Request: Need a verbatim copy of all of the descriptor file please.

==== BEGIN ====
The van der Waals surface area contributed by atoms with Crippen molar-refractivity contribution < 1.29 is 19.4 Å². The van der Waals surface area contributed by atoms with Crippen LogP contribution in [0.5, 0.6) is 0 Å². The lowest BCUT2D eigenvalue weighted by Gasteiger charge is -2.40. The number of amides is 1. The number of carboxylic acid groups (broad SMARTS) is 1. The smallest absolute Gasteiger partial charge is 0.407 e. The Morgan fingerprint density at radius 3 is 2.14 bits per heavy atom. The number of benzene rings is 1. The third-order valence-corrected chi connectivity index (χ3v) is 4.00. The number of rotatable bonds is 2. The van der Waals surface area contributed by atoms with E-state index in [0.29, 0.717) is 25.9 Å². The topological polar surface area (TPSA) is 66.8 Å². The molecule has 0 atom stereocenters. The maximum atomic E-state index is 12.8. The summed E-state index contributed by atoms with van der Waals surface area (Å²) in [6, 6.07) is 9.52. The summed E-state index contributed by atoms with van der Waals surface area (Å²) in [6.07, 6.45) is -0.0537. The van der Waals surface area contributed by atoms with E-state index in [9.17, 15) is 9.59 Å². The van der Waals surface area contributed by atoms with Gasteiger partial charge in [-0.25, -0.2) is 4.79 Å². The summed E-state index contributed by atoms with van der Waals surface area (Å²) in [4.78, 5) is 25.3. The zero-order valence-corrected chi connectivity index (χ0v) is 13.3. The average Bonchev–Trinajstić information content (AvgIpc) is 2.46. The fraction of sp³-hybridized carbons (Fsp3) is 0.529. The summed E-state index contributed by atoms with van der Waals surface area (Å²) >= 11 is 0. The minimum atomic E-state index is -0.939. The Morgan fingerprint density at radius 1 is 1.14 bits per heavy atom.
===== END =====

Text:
The van der Waals surface area contributed by atoms with Crippen molar-refractivity contribution < 1.29 is 19.4 Å². The van der Waals surface area contributed by atoms with Crippen LogP contribution in [0.5, 0.6) is 0 Å². The lowest BCUT2D eigenvalue weighted by Gasteiger charge is -2.40. The number of amides is 1. The number of carboxylic acid groups (broad SMARTS) is 1. The smallest absolute Gasteiger partial charge is 0.407 e. The Morgan fingerprint density at radius 3 is 2.14 bits per heavy atom. The number of benzene rings is 1. The third-order valence-corrected chi connectivity index (χ3v) is 4.00. The number of rotatable bonds is 2. The van der Waals surface area contributed by atoms with E-state index in [0.29, 0.717) is 25.9 Å². The topological polar surface area (TPSA) is 66.8 Å². The molecule has 0 atom stereocenters. The maximum atomic E-state index is 12.8. The summed E-state index contributed by atoms with van der Waals surface area (Å²) in [6, 6.07) is 9.52. The summed E-state index contributed by atoms with van der Waals surface area (Å²) in [6.07, 6.45) is -0.0537. The van der Waals surface area contributed by atoms with E-state index in [9.17, 15) is 9.59 Å². The van der Waals surface area contributed by atoms with Gasteiger partial charge in [-0.25, -0.2) is 4.79 Å². The summed E-state index contributed by atoms with van der Waals surface area (Å²) in [4.78, 5) is 25.3. The zero-order valence-corrected chi connectivity index (χ0v) is 13.3. The average Bonchev–Trinajstić information content (AvgIpc) is 2.46. The fraction of sp³-hybridized carbons (Fsp3) is 0.529. The summed E-state index contributed by atoms with van der Waals surface area (Å²) >= 11 is 0. The minimum atomic E-state index is -0.939. The Morgan fingerprint density at radius 1 is 1.14 bits per heavy atom.